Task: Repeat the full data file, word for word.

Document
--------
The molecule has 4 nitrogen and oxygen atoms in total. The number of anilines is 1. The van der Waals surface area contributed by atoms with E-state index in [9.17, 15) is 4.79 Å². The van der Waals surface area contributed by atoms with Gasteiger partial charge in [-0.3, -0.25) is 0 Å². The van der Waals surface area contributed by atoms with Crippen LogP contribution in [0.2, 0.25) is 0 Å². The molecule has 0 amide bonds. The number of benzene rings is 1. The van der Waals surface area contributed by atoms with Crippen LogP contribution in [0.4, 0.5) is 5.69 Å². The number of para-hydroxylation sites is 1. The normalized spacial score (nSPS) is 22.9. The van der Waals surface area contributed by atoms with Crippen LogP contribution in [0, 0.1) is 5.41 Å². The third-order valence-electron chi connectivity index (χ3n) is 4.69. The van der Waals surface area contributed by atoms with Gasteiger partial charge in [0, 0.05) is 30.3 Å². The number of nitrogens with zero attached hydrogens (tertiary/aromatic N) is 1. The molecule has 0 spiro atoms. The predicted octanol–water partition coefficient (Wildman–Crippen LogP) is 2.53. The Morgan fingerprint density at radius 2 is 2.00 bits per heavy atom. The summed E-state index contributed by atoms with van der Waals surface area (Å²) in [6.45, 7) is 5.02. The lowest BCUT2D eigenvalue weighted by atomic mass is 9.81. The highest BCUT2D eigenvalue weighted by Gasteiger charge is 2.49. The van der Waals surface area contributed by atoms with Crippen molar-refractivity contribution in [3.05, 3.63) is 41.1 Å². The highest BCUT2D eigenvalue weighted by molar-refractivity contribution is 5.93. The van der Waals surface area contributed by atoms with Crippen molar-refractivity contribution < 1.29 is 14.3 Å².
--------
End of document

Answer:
The molecule has 4 nitrogen and oxygen atoms in total. The number of anilines is 1. The van der Waals surface area contributed by atoms with E-state index in [9.17, 15) is 4.79 Å². The van der Waals surface area contributed by atoms with Gasteiger partial charge in [-0.3, -0.25) is 0 Å². The van der Waals surface area contributed by atoms with Crippen LogP contribution in [0.2, 0.25) is 0 Å². The molecule has 0 amide bonds. The number of benzene rings is 1. The van der Waals surface area contributed by atoms with Crippen LogP contribution in [0.4, 0.5) is 5.69 Å². The number of para-hydroxylation sites is 1. The normalized spacial score (nSPS) is 22.9. The van der Waals surface area contributed by atoms with Crippen LogP contribution in [0, 0.1) is 5.41 Å². The third-order valence-electron chi connectivity index (χ3n) is 4.69. The van der Waals surface area contributed by atoms with Gasteiger partial charge in [0, 0.05) is 30.3 Å². The number of nitrogens with zero attached hydrogens (tertiary/aromatic N) is 1. The molecule has 0 spiro atoms. The predicted octanol–water partition coefficient (Wildman–Crippen LogP) is 2.53. The Morgan fingerprint density at radius 2 is 2.00 bits per heavy atom. The summed E-state index contributed by atoms with van der Waals surface area (Å²) in [6.45, 7) is 5.02. The lowest BCUT2D eigenvalue weighted by atomic mass is 9.81. The highest BCUT2D eigenvalue weighted by Gasteiger charge is 2.49. The van der Waals surface area contributed by atoms with Crippen molar-refractivity contribution in [3.05, 3.63) is 41.1 Å². The highest BCUT2D eigenvalue weighted by molar-refractivity contribution is 5.93. The van der Waals surface area contributed by atoms with Crippen molar-refractivity contribution < 1.29 is 14.3 Å².